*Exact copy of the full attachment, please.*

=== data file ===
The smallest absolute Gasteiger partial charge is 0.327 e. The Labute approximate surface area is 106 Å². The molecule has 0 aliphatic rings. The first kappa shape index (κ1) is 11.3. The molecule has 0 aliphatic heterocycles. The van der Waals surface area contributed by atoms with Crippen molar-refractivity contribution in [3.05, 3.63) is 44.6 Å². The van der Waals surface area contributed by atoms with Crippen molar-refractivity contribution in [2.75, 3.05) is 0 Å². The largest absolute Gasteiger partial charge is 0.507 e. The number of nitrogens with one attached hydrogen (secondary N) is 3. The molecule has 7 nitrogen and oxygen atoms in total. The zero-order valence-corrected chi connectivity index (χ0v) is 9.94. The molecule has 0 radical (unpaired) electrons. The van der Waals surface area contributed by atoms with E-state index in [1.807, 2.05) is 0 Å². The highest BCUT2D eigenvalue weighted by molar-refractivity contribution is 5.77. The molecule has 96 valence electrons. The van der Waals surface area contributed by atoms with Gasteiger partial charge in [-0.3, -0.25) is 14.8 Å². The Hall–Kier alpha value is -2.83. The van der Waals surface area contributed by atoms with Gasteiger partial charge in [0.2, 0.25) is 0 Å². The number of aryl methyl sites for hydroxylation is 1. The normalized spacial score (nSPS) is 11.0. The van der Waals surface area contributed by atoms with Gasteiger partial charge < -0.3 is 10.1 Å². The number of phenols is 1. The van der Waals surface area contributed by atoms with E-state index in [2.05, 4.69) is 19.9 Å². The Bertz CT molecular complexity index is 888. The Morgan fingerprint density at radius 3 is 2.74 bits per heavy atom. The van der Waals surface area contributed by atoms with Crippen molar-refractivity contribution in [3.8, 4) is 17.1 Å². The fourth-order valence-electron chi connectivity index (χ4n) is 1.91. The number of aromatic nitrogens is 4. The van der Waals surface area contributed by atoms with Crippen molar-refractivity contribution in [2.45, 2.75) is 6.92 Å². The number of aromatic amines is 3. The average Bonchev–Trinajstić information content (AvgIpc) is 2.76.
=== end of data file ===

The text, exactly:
The smallest absolute Gasteiger partial charge is 0.327 e. The Labute approximate surface area is 106 Å². The molecule has 0 aliphatic rings. The first kappa shape index (κ1) is 11.3. The molecule has 0 aliphatic heterocycles. The van der Waals surface area contributed by atoms with Crippen molar-refractivity contribution in [3.05, 3.63) is 44.6 Å². The van der Waals surface area contributed by atoms with Crippen molar-refractivity contribution in [2.75, 3.05) is 0 Å². The largest absolute Gasteiger partial charge is 0.507 e. The number of nitrogens with one attached hydrogen (secondary N) is 3. The molecule has 7 nitrogen and oxygen atoms in total. The zero-order valence-corrected chi connectivity index (χ0v) is 9.94. The molecule has 0 radical (unpaired) electrons. The van der Waals surface area contributed by atoms with E-state index in [1.807, 2.05) is 0 Å². The highest BCUT2D eigenvalue weighted by molar-refractivity contribution is 5.77. The molecule has 96 valence electrons. The van der Waals surface area contributed by atoms with Gasteiger partial charge in [-0.3, -0.25) is 14.8 Å². The Hall–Kier alpha value is -2.83. The van der Waals surface area contributed by atoms with Gasteiger partial charge in [0.2, 0.25) is 0 Å². The number of aryl methyl sites for hydroxylation is 1. The normalized spacial score (nSPS) is 11.0. The van der Waals surface area contributed by atoms with Gasteiger partial charge < -0.3 is 10.1 Å². The number of phenols is 1. The van der Waals surface area contributed by atoms with E-state index in [2.05, 4.69) is 19.9 Å². The Bertz CT molecular complexity index is 888. The Morgan fingerprint density at radius 3 is 2.74 bits per heavy atom. The van der Waals surface area contributed by atoms with Crippen molar-refractivity contribution in [3.8, 4) is 17.1 Å². The fourth-order valence-electron chi connectivity index (χ4n) is 1.91. The number of aromatic nitrogens is 4. The van der Waals surface area contributed by atoms with Crippen molar-refractivity contribution in [2.45, 2.75) is 6.92 Å². The number of aromatic amines is 3. The average Bonchev–Trinajstić information content (AvgIpc) is 2.76.